Japan: Reinventing Japan

Information disclosure, judicial activism and citizen’s organisations are shocking the traditional ways of doing things in Japan. Cosy relationships between gangsters, big business and government are changing as the country fights to recover its economic drive.

The World Today Updated 15 October 2020 Published 1 June 2005 5 minute READ

Jeff Kingston

Author of Japan's Quiet Transformation: Social Change and Civil Society in the 21st century, Routledge, 2004

For the past fifteen years japan has been mired in a deep recession. It is hard to imagine that in the late 1980s the economy was humming along and bookstores were jammed with volumes explaining the secrets of the country’s success and the virtues of its management style. While the rest of the global economy swooned, Japan seemingly went from strength to strength.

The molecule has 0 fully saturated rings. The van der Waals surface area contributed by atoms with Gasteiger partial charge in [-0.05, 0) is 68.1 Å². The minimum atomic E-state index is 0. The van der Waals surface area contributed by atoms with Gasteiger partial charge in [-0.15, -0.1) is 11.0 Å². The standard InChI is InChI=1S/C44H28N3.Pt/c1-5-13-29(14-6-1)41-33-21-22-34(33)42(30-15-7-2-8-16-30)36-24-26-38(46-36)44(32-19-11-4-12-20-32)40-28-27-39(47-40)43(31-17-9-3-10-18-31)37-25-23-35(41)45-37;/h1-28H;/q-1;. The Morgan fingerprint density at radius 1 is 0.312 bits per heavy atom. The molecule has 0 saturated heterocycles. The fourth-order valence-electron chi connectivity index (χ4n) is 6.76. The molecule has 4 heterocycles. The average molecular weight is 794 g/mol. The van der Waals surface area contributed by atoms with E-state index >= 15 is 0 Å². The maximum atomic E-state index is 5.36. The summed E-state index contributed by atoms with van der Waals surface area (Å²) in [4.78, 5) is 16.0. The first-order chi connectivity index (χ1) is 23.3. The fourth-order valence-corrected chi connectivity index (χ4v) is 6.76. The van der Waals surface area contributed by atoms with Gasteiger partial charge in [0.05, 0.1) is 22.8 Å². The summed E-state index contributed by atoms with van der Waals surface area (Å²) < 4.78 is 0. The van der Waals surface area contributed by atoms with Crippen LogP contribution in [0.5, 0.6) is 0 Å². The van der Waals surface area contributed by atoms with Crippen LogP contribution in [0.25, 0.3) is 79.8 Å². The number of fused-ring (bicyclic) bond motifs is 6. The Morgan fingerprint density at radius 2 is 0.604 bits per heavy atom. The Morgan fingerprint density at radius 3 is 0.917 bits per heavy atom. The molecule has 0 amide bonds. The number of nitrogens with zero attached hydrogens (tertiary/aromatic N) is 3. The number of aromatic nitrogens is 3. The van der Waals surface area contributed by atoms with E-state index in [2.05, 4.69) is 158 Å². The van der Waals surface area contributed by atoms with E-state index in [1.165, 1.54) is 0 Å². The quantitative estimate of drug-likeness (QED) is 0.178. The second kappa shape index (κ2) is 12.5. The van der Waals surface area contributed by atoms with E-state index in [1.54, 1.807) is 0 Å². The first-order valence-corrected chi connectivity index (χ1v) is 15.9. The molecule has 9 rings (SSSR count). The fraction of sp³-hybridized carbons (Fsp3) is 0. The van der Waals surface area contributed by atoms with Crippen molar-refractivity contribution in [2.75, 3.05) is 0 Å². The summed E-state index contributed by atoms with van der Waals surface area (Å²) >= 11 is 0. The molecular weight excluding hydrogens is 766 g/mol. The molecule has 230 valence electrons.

It was portrayed as an economic juggernaut and some pundits predicted increasing dominance and a Pax Nipponica. Exhibiting perfect timing, Bill Emmott, now editor of the Economist, broke with conventional wisdom and predicted in his 1990 book, The Sun Also Sets, that the system was unsustainable.

With stunning speed and severity the economy promptly imploded. The Nikkei stock average and land prices plummeted, unemployment and bankruptcies soared and the banking system teetered on the edge of insolvency because borrowers could no longer service their debts.

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